Back in 2015, the international community committed to achieving the Sustainable Development Goals by 2030. But with this ambitious agenda came the realization that meeting the SDGs within this time frame would require filling an estimated annual financing gap of $2.5 trillion in developing countries alone. The Addis Ababa Action Agenda subsequently called upon a broader mobilization of resources, including private ones.
Five years on, progress remains slow and uneven.
Three critical questions emerge from this context: How can we drive more resources toward the goals? How can we make sure they are going where they are needed most? And are they being used in the most effective way?
To guide the answers to those questions, we propose a three-step approach: mobilization, alignment, and impact.
Mobilizing additional financial resources for sustainable development requires mechanisms to decrease investment risks and encourage commercial finance providers, typically through various forms of blended finance.
The Blended Finance Principles provide best practices to push private capital into SDG-aligned projects, programs, and markets.
Blended finance instruments — most commonly guarantees and direct investment — have proven increasingly effective, mobilizing $205.2 billion in private capital for development from 2012-18. Although the amount has been growing over time, with almost $50 billion in 2018, the mobilized private finance is not enough to bridge the SDG financing gap. To fill this gap, mobilization must increase by a factor of 12 over the next decade, and governments will not be able to fund this through taxation or issuing debt alone.
The real challenge is to align the trillions invested daily in capital markets with the SDGs. This includes resources from institutional investors, banks, and retail investors, as well as remittances, foreign direct investment, and private philanthropy. The Organisation for Economic Co-operation and Development’s forthcoming “Global Outlook” for 2021 will assess how this finance is being aligned — or not — with the SDGs and will identify the costs of misalignment as well as the potential areas for improving alignment in support of the 2030 Agenda.
However, in both the public and private sectors, many financial flows are misaligned — and even incompatible — with the SDGs.
In the private sector, despite claims of focusing on social and environmental impacts, few investors are transparent when it comes to monitoring and tracking their contributions. Many funds claim to be investing in the SDGs but do not release their data and methodology, possibly due to commercial confidentiality. This reduces scrutiny as well as transparency, with potentially damaging effects to the sustainable development agenda.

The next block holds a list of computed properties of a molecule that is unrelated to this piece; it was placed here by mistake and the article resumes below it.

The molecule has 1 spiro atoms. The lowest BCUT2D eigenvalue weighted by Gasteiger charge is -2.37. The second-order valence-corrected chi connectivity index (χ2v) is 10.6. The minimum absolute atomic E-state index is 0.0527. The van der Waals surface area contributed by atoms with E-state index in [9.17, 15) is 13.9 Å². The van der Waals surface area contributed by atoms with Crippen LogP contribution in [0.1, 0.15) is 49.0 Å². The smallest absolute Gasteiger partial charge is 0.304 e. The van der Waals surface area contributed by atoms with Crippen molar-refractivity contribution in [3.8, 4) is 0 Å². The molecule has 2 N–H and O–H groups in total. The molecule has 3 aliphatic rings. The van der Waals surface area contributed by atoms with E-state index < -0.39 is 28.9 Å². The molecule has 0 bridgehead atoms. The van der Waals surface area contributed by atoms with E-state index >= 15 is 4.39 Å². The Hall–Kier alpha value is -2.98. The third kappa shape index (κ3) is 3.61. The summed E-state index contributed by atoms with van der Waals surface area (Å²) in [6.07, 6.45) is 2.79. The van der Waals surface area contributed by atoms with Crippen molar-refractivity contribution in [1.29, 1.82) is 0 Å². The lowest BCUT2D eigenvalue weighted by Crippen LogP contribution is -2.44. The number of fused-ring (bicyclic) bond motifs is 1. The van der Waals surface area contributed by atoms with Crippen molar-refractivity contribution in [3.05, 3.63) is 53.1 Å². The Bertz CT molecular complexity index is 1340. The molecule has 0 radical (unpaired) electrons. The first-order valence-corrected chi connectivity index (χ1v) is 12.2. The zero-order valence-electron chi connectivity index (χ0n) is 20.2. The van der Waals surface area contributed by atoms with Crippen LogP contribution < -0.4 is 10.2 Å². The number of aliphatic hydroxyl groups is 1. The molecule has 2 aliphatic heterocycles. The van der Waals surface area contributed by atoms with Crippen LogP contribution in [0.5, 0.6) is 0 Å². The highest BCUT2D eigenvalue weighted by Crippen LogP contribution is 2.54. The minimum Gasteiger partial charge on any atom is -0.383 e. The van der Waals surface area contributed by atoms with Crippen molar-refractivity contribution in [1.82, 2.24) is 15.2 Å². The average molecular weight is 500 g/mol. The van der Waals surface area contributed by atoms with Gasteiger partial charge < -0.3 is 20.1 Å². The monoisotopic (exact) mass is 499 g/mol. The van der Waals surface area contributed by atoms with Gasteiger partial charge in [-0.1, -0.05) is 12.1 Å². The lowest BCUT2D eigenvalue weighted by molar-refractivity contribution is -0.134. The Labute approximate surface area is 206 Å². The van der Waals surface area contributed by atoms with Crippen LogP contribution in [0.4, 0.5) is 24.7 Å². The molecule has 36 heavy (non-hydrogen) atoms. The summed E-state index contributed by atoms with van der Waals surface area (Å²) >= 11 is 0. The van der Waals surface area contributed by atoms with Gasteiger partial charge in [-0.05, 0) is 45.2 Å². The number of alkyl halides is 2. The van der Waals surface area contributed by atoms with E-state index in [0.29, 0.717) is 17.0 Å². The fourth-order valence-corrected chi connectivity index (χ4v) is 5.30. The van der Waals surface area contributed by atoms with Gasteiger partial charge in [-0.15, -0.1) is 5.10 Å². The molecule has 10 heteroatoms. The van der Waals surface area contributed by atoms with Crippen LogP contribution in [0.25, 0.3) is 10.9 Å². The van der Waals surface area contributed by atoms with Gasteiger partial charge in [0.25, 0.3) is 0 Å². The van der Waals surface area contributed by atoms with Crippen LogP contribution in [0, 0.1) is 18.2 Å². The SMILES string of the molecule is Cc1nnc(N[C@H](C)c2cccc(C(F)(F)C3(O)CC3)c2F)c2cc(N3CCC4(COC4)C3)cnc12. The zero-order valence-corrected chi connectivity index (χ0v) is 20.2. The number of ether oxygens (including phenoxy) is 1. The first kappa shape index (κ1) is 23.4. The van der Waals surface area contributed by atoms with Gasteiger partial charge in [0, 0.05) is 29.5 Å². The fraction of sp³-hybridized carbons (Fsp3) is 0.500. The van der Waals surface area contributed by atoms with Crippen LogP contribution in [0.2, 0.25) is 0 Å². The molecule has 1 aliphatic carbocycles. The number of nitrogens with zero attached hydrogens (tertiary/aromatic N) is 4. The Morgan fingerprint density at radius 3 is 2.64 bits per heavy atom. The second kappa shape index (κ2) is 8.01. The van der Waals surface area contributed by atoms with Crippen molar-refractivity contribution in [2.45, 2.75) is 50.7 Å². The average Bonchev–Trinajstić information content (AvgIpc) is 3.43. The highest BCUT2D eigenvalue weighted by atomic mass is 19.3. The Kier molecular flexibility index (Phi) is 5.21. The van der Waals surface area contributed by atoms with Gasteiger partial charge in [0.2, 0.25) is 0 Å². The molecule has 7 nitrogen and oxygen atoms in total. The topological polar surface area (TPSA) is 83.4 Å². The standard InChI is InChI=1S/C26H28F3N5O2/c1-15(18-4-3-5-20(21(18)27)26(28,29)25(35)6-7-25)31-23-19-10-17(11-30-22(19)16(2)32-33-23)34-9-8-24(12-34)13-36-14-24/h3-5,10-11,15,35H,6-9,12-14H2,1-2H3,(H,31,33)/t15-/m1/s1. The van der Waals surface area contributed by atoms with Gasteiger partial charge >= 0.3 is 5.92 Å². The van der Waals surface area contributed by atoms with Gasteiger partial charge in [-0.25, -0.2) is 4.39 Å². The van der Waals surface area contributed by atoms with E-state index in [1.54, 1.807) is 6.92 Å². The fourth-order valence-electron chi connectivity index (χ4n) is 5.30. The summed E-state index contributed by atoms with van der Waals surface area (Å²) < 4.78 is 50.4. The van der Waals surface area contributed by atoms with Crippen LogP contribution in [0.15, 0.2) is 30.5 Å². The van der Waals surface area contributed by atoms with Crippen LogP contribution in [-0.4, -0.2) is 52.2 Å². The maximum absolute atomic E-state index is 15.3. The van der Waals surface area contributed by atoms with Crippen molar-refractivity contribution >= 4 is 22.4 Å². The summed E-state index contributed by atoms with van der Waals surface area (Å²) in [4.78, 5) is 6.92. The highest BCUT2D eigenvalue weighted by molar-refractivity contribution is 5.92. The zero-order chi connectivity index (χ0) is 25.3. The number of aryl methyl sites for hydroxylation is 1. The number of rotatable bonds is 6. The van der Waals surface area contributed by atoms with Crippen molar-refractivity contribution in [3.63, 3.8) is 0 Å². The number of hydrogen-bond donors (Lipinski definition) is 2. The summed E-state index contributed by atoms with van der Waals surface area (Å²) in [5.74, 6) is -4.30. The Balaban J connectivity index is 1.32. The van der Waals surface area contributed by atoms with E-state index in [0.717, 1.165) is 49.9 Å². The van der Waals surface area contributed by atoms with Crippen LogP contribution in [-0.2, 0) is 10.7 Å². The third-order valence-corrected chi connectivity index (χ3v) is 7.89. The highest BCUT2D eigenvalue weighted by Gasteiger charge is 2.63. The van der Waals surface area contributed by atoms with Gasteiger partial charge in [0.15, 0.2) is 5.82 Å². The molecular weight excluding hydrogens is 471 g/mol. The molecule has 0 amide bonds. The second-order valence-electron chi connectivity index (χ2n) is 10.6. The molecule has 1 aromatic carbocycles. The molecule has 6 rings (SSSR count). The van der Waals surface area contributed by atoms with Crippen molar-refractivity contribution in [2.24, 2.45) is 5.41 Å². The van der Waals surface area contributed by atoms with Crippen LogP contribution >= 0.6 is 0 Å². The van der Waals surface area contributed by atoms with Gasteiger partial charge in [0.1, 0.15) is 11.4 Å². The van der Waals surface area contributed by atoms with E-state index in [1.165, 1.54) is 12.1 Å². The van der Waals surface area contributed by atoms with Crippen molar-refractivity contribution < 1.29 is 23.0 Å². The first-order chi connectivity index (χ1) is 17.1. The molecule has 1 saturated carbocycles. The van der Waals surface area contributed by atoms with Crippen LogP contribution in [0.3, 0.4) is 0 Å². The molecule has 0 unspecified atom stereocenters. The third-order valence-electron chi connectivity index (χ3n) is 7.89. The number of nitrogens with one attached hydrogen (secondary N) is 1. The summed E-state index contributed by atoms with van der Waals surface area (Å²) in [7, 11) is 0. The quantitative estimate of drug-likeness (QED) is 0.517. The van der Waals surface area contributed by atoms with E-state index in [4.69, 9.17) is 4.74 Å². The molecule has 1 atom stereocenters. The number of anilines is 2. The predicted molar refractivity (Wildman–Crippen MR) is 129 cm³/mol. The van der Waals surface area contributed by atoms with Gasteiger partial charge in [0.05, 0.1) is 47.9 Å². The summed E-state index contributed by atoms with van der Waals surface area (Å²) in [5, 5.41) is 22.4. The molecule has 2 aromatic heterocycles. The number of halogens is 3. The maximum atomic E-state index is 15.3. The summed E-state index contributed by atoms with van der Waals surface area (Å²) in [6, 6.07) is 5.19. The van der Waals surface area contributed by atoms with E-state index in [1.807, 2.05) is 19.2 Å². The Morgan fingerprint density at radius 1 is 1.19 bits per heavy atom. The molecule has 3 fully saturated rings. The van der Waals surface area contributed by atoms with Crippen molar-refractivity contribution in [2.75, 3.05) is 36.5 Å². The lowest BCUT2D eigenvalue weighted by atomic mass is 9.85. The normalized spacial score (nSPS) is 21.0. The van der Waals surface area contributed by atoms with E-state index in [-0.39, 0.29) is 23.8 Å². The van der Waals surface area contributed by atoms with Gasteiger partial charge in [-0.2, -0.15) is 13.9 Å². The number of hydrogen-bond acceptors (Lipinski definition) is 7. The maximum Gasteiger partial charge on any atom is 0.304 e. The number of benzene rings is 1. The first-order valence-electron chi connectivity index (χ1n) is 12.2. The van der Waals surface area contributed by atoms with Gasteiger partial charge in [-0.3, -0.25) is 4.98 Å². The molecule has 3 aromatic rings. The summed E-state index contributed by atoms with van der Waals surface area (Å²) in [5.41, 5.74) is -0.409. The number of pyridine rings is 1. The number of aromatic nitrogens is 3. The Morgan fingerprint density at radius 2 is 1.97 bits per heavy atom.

But misalignment is not restricted to the private sector. Although official development finance is typically the first to venture into uncharted territory, there are inconsistencies in the system.
For example, ODF continues to finance fossil fuel-based energy supply and generation, at an average volume of $3.9 billion annually for the 2016-17 period. Considering the critical objectives of both the Paris Agreement on climate change and the 2030 Agenda, investment in fossil fuel activities is an ineffective use of development finance, locking countries into outdated energy systems and industries. Sustainable alternatives to fossil fuels are now widely available and affordable, and development finance should not be employed for activities that undermine sustainable development.
Equally challenging is measuring and managing impact. The Global Sustainable Investment Alliance reports that there are over $30.7 trillion in assets under management currently targeting sustainable development.
If these numbers are accurate, why is the SDG gap so big?
One issue is that we are not currently able to consistently track whether these financial flows are actually directed to the SDGs. Nor are we able to measure the impact of private finance on sustainable development. This is especially the case in low-income countries, as data collection and analysis require considerable resources.
With growing risks of “SDG washing” — when businesses and investors point out the ways in which they align with the SDGs without disclosing how they make a meaningful contribution to the achievement of the goals — public and private actors need to agree on common frameworks and standards to define sustainable investment as well as to manage and measure its impact.
To build consensus on standards for managing and measuring positive and negative impacts, OECD is part of the Impact Management Project’s Structured Network with the U.N. Development Programme, the Sustainability Accounting Standards Board, the Global Reporting Initiative, the International Finance Corporation, the Global Impact Investing Network, and other stakeholders.
The framework will help measure impact performance and integrate impact into investment decision-making by using the financial accounting conceptual framework as a basis.
The greatest potential we have of achieving the SDGs is by aligning public and private resources with them. All actors that finance sustainable development must agree on a common framework around alignment and redefine business as usual in the context of sustainable development.
Focusing on scaling solutions to these challenges and looking at what aligning finance with the SDGs really means, the OECD’s 2020 Private Finance for Sustainable Development Conference took place on Jan. 29. A recording is available here.
Editor’s Note: This story was updated to clarify the relationship between OECD and the Impact Management Project’s Structured Network.